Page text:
So for your Jeep, you are way beyond the 75% just with the dry weight of that trailer.

And, as you're hearing, the weight of the trailer creeps up and up from "dry weight" quite easily.

Besides all obvious safety reasons for not exceeding safe towing capacities, there's the wear and tear on the towing vehicle that will kill a good vehicle. I speak from experience, years ago, I destroyed two vehicles in a short period of time by pushing their two capacity before I figured out and admitted what I was doing.
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Old 06-26-2018, 02:27 PM   #7
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One other issue you should be aware of is sway as it relates to the length of the trailer with respect to the wheelbase of the tow vehicle. If the TV has a short wheelbase like my Highlander and your JGC, they are more prone to sway as the trailer gets longer. A 21 foot trailer should be ok, but a longer trailer might give you problems even with a good anti-sway system.
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Old 06-28-2018, 11:02 PM   #8
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Like Silverado - I have a 210UDS. Okay 3900lbs dry and then fill'er up. I towed with a Nissan Titan, 5.6liter rated at 9000lbs+ towing capacity. Easy tow on flat roads. Add some hills, add a few days temperature above 80-degrees, add a head wind, add a mountain range or two. I managed to stress the truck to the breaking point. One year blew out the left rear main seal and ran the truck hot enough to crack one of the exhaust manifolds. Two years later-you guessed it, I blew out the other rear main seal and cracked the other exhaust manifold. Those car/truck manufacturer's aren't doing anyone any favors with their rather generous maximum tow ratings. You can try it - but it will stress the tow vehicle to it's max.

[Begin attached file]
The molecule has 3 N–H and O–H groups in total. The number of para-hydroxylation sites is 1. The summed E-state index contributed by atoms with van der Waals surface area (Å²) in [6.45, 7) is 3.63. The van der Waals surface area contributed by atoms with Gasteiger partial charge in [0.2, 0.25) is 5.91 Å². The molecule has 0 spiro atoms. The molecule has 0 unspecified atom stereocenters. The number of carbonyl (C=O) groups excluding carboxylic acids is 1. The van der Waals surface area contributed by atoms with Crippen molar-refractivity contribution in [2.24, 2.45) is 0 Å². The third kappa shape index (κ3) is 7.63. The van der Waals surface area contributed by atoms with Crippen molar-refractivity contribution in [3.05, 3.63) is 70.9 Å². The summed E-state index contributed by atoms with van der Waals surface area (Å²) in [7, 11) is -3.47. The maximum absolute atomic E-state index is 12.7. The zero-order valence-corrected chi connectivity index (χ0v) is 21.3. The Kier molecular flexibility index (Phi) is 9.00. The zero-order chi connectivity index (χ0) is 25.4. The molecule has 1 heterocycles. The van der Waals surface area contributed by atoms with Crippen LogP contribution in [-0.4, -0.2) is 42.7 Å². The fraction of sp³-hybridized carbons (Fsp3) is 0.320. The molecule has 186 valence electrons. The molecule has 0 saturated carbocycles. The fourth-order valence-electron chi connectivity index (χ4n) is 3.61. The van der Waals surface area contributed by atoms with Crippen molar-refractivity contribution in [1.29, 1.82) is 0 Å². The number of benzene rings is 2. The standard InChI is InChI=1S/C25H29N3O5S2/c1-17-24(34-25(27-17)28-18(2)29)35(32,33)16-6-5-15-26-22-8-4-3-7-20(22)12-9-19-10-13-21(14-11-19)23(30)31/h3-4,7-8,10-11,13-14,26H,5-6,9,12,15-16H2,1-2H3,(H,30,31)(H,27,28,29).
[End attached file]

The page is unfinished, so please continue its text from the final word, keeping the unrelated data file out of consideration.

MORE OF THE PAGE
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Old 06-29-2018, 11:05 AM   #9
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runner, did you have a scangauge on that truck? I am wondering what the transmission and exhaust temps were reading when you cracked that manifold. I've always wondered how hot is too hot, and you may be in a position to answer that question for us!

Under extreme loads (long steep hill, headwinds, and high temps), my transmission fluid can creep into the 235 degree range. That is pretty rare, though. This is on a Tacoma (much smaller than your Titan).

I'm assuming your truck has a transmission cooler, right??
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Old 06-30-2018, 12:01 AM   #10
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Prof - I was running with a BullyDog tuner - tuned to stock while towing. Wasn't trying to "trick" the ECM on the truck in to doing more than it could and didn't have any exhaust sensors mounted. So-no help in deciding how hot is too hot. I did have a transmission cooler and the tranny never complained. I decided with the type of road trips I make the Titan wasn't enough truck-fine for weekend trips to the lake. But I often take summer trips from coast to coast. . .